SINCE the amount of knowledge that is supposed to constitute an elementary scientific education increases every year, there is sufficient justification for the publication of a series of science manuals designed to meet the growing requirements of the Science and Art Department examinations, and this work is an excellent representation of such a series. Apart, however, from the value of this book as an examination manual, it possesses considerable merit. The matter contained in it is just about as much as would cover the course usually taken in a year's school work; the explanatory text is couched in the clearest language, and the experiments described are capable of being easily brought to a successful termination. Also the 235 illustrations will be of considerable assistance to the student, whilst the many exercises and examination questions interspersed throughout the book may be useful tests of his knowledge. The text-books that in their day have been eminently successful, if unrevised, must be supplanted by others which take a more extended view of the subject; hence it is that this book will compare most favourably with any written for the purpose of imparting a rudimentary knowledge of magnetic and electrical phenomena and the laws by which they are governed.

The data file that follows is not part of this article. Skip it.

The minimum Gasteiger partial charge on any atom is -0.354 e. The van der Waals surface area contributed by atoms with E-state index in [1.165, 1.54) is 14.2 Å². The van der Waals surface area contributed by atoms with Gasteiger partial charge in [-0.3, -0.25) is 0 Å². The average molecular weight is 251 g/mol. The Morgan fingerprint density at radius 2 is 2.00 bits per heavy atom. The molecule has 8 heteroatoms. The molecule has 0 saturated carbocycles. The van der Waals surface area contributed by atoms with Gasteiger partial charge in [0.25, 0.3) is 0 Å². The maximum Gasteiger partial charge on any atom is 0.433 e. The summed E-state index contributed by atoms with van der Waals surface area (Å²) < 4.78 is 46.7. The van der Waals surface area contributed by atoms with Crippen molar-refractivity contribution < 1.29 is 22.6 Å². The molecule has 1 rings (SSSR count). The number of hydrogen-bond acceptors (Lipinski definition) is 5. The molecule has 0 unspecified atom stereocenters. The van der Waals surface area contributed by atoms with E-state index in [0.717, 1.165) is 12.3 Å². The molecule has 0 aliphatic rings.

Magnetism and Electricity.
By Arthur W. Poyser (London: Longmans, Green, and Co., 1889.)